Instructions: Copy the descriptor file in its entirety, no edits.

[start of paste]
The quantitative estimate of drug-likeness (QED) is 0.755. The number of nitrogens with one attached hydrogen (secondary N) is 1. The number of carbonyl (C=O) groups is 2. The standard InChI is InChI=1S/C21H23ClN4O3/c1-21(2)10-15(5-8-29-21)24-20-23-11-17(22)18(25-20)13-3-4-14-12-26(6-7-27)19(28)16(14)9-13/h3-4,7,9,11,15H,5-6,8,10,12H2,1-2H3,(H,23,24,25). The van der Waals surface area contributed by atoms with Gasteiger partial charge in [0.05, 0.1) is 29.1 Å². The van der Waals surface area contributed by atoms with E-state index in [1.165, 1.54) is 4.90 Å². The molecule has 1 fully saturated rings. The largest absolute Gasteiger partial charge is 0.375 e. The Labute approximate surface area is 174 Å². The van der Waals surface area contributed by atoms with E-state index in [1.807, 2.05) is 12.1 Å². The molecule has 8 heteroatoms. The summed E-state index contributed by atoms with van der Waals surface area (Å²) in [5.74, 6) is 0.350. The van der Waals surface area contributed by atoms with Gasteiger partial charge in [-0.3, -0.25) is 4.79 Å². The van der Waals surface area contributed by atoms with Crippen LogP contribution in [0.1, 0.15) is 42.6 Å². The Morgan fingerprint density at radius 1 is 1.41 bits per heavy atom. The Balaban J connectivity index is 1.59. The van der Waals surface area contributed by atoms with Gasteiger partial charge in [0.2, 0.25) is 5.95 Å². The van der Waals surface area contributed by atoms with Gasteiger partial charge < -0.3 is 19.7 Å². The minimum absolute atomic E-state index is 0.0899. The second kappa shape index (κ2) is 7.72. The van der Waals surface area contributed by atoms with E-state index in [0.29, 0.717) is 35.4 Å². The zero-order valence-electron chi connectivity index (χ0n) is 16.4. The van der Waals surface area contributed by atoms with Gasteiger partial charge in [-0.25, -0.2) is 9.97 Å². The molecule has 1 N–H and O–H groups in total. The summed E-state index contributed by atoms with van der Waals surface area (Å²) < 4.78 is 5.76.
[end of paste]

The quantitative estimate of drug-likeness (QED) is 0.755. The number of nitrogens with one attached hydrogen (secondary N) is 1. The number of carbonyl (C=O) groups is 2. The standard InChI is InChI=1S/C21H23ClN4O3/c1-21(2)10-15(5-8-29-21)24-20-23-11-17(22)18(25-20)13-3-4-14-12-26(6-7-27)19(28)16(14)9-13/h3-4,7,9,11,15H,5-6,8,10,12H2,1-2H3,(H,23,24,25). The van der Waals surface area contributed by atoms with Gasteiger partial charge in [0.05, 0.1) is 29.1 Å². The van der Waals surface area contributed by atoms with E-state index in [1.165, 1.54) is 4.90 Å². The molecule has 1 fully saturated rings. The largest absolute Gasteiger partial charge is 0.375 e. The Labute approximate surface area is 174 Å². The van der Waals surface area contributed by atoms with E-state index in [1.807, 2.05) is 12.1 Å². The molecule has 8 heteroatoms. The summed E-state index contributed by atoms with van der Waals surface area (Å²) in [5.74, 6) is 0.350. The van der Waals surface area contributed by atoms with Gasteiger partial charge in [-0.3, -0.25) is 4.79 Å². The van der Waals surface area contributed by atoms with Crippen LogP contribution in [0.1, 0.15) is 42.6 Å². The Morgan fingerprint density at radius 1 is 1.41 bits per heavy atom. The Balaban J connectivity index is 1.59. The van der Waals surface area contributed by atoms with Gasteiger partial charge in [0.2, 0.25) is 5.95 Å². The van der Waals surface area contributed by atoms with Gasteiger partial charge < -0.3 is 19.7 Å². The minimum absolute atomic E-state index is 0.0899. The second kappa shape index (κ2) is 7.72. The van der Waals surface area contributed by atoms with E-state index in [0.29, 0.717) is 35.4 Å². The zero-order valence-electron chi connectivity index (χ0n) is 16.4. The van der Waals surface area contributed by atoms with Gasteiger partial charge in [-0.25, -0.2) is 9.97 Å². The molecule has 1 N–H and O–H groups in total. The summed E-state index contributed by atoms with van der Waals surface area (Å²) < 4.78 is 5.76.